Creative Commons License
This work is licensed under a Creative Commons Attribution-Noncommercial-No Derivative Works 4.0 License.
Centers and Organizations, National Ownership, International Development, Nnited Nations, UN, United Nations Mine Action Service, UNMAS, Landmines, Afghanistan, Humanitarian Mine Action, HMA, MACA, GICHD, Ted Paterson, Faiz Paktian, William Fryer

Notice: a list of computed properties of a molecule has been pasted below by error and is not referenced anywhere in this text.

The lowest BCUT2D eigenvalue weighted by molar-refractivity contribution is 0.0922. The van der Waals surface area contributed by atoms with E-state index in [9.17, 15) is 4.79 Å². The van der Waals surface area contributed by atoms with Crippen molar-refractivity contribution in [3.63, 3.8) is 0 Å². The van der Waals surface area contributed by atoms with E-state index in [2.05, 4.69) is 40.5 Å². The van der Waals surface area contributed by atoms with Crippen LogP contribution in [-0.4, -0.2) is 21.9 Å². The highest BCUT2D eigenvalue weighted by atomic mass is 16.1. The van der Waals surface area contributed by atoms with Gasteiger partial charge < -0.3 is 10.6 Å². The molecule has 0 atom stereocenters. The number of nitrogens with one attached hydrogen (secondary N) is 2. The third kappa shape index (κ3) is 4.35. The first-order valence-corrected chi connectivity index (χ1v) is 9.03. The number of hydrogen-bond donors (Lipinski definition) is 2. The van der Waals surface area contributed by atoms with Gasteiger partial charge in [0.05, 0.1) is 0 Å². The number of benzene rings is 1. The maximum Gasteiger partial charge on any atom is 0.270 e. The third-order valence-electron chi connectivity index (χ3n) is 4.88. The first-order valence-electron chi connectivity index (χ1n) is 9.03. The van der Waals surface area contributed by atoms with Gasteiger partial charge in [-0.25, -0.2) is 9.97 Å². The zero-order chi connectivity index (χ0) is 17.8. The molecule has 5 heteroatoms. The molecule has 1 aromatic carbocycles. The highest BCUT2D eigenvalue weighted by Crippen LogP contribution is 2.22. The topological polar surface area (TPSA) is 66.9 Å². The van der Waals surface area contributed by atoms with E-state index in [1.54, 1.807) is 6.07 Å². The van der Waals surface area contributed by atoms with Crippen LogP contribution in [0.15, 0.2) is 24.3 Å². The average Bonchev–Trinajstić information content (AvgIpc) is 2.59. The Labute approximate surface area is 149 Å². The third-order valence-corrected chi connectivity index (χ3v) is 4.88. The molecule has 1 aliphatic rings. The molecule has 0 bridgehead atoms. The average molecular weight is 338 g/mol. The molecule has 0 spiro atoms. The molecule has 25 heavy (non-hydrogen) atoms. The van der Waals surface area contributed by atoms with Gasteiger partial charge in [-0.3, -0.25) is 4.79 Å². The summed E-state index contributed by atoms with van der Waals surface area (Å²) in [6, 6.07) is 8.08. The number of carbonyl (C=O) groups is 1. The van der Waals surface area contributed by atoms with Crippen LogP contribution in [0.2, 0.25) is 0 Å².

The main purposes of this report are to (i) advise CIDA/ATF on what it should expect from the UN Mine Action Service (UNMAS) in terms of reporting on development results, and (ii) assess feasible timelines and approaches for the transfer of UN responsibilities for mine action in Afghanistan to national organs, capable of addressing the country's future problems stemming from explosives contamination. The specific objectives of the assessment relate to: 1. Donor coordination, particularly as this relates to the UNMAS/MACA exit strategy and the emergence of national ownership; 2. Nationalisation, particularly with respect to the transition to full national ownership; 3. Mainstreaming components of mine action in support of reconstruction and development; 4. MACA capacity for monitoring and evaluation of development results, including gender. The report is organised as follows: Chapter 1 provides a background on Afghanistan, the nature and extent of its explosives contamination problem, and a brief history of the Mine Action Programme for Afghanistan (MAPA). Chapter 2 outlines the current status of the MAPA, the MACA, Government of Afghanistan (GoA) units involved in mine action, and government-donor coordination mechanisms for mine action. Chapter 3 provides the assessment team's analysis vis-à-vis MACA and MAPA more broadly, donor coordination, nationalisation, mainstreaming, and monitoring and evaluation. Chapter 4 provides our principal conclusions and recommendations.